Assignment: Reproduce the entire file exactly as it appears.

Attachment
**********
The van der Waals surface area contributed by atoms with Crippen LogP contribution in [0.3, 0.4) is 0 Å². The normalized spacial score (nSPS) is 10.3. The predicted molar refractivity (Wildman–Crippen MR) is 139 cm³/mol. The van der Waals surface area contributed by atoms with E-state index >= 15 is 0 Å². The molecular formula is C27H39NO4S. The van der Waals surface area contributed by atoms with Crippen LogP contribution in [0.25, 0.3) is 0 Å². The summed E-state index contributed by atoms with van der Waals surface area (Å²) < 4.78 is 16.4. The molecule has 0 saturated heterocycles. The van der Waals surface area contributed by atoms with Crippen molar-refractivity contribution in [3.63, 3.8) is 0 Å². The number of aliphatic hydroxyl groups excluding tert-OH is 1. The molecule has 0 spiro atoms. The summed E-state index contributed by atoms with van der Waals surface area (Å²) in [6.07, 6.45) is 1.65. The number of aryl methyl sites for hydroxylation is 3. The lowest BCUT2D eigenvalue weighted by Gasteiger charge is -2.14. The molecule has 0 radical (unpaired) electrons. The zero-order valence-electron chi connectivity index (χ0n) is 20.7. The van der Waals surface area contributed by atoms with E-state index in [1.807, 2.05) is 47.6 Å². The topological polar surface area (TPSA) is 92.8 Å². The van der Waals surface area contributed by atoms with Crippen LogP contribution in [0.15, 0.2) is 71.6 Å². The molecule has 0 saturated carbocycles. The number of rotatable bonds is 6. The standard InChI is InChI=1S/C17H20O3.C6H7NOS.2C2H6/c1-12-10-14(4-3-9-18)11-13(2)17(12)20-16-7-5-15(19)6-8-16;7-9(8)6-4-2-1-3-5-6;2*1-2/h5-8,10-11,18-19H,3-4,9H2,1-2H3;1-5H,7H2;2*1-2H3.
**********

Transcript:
The van der Waals surface area contributed by atoms with Crippen LogP contribution in [0.3, 0.4) is 0 Å². The normalized spacial score (nSPS) is 10.3. The predicted molar refractivity (Wildman–Crippen MR) is 139 cm³/mol. The van der Waals surface area contributed by atoms with E-state index >= 15 is 0 Å². The molecular formula is C27H39NO4S. The van der Waals surface area contributed by atoms with Crippen LogP contribution in [0.25, 0.3) is 0 Å². The summed E-state index contributed by atoms with van der Waals surface area (Å²) < 4.78 is 16.4. The molecule has 0 saturated heterocycles. The van der Waals surface area contributed by atoms with Crippen molar-refractivity contribution in [3.63, 3.8) is 0 Å². The number of aliphatic hydroxyl groups excluding tert-OH is 1. The molecule has 0 spiro atoms. The summed E-state index contributed by atoms with van der Waals surface area (Å²) in [6.07, 6.45) is 1.65. The number of aryl methyl sites for hydroxylation is 3. The lowest BCUT2D eigenvalue weighted by Gasteiger charge is -2.14. The molecule has 0 radical (unpaired) electrons. The zero-order valence-electron chi connectivity index (χ0n) is 20.7. The van der Waals surface area contributed by atoms with E-state index in [1.807, 2.05) is 47.6 Å². The topological polar surface area (TPSA) is 92.8 Å². The van der Waals surface area contributed by atoms with Crippen LogP contribution in [0.15, 0.2) is 71.6 Å². The molecule has 0 saturated carbocycles. The number of rotatable bonds is 6. The standard InChI is InChI=1S/C17H20O3.C6H7NOS.2C2H6/c1-12-10-14(4-3-9-18)11-13(2)17(12)20-16-7-5-15(19)6-8-16;7-9(8)6-4-2-1-3-5-6;2*1-2/h5-8,10-11,18-19H,3-4,9H2,1-2H3;1-5H,7H2;2*1-2H3.